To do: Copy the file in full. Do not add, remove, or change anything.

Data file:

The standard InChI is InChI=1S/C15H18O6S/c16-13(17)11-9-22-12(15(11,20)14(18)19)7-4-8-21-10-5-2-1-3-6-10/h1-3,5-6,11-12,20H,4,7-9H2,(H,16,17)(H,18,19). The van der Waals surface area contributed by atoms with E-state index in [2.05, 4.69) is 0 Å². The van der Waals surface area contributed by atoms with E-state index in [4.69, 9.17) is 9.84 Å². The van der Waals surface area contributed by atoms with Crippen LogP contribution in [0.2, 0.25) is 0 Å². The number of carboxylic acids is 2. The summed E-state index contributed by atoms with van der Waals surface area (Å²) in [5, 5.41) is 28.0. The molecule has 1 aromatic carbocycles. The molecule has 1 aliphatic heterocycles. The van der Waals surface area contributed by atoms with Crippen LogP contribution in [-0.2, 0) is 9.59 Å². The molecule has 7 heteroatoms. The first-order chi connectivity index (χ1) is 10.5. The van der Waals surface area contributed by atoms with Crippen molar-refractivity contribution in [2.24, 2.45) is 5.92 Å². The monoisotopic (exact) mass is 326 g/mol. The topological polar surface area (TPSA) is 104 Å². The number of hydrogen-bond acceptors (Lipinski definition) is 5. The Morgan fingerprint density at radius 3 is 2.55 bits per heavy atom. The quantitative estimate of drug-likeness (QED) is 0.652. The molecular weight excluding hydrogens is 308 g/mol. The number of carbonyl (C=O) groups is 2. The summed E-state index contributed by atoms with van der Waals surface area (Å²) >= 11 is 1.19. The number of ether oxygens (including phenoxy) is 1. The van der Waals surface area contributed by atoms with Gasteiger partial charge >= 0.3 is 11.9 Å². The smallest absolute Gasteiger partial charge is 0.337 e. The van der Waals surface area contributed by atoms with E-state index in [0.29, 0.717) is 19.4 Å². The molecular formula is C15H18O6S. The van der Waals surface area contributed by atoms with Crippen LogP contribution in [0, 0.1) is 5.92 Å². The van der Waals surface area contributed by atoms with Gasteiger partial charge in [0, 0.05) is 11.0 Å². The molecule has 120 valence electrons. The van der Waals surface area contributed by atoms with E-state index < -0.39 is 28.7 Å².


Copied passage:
The standard InChI is InChI=1S/C15H18O6S/c16-13(17)11-9-22-12(15(11,20)14(18)19)7-4-8-21-10-5-2-1-3-6-10/h1-3,5-6,11-12,20H,4,7-9H2,(H,16,17)(H,18,19). The van der Waals surface area contributed by atoms with E-state index in [2.05, 4.69) is 0 Å². The van der Waals surface area contributed by atoms with E-state index in [4.69, 9.17) is 9.84 Å². The van der Waals surface area contributed by atoms with Crippen LogP contribution in [0.2, 0.25) is 0 Å². The number of carboxylic acids is 2. The summed E-state index contributed by atoms with van der Waals surface area (Å²) in [5, 5.41) is 28.0. The molecule has 1 aromatic carbocycles. The molecule has 1 aliphatic heterocycles. The van der Waals surface area contributed by atoms with Crippen LogP contribution in [-0.2, 0) is 9.59 Å². The molecule has 7 heteroatoms. The first-order chi connectivity index (χ1) is 10.5. The van der Waals surface area contributed by atoms with Crippen molar-refractivity contribution in [2.24, 2.45) is 5.92 Å². The monoisotopic (exact) mass is 326 g/mol. The topological polar surface area (TPSA) is 104 Å². The number of hydrogen-bond acceptors (Lipinski definition) is 5. The Morgan fingerprint density at radius 3 is 2.55 bits per heavy atom. The quantitative estimate of drug-likeness (QED) is 0.652. The molecular weight excluding hydrogens is 308 g/mol. The number of carbonyl (C=O) groups is 2. The summed E-state index contributed by atoms with van der Waals surface area (Å²) >= 11 is 1.19. The number of ether oxygens (including phenoxy) is 1. The van der Waals surface area contributed by atoms with Gasteiger partial charge >= 0.3 is 11.9 Å². The smallest absolute Gasteiger partial charge is 0.337 e. The van der Waals surface area contributed by atoms with E-state index in [0.29, 0.717) is 19.4 Å². The molecular formula is C15H18O6S. The van der Waals surface area contributed by atoms with Crippen LogP contribution in [0, 0.1) is 5.92 Å². The van der Waals surface area contributed by atoms with Gasteiger partial charge in [0, 0.05) is 11.0 Å². The molecule has 120 valence electrons. The van der Waals surface area contributed by atoms with E-state index < -0.39 is 28.7 Å².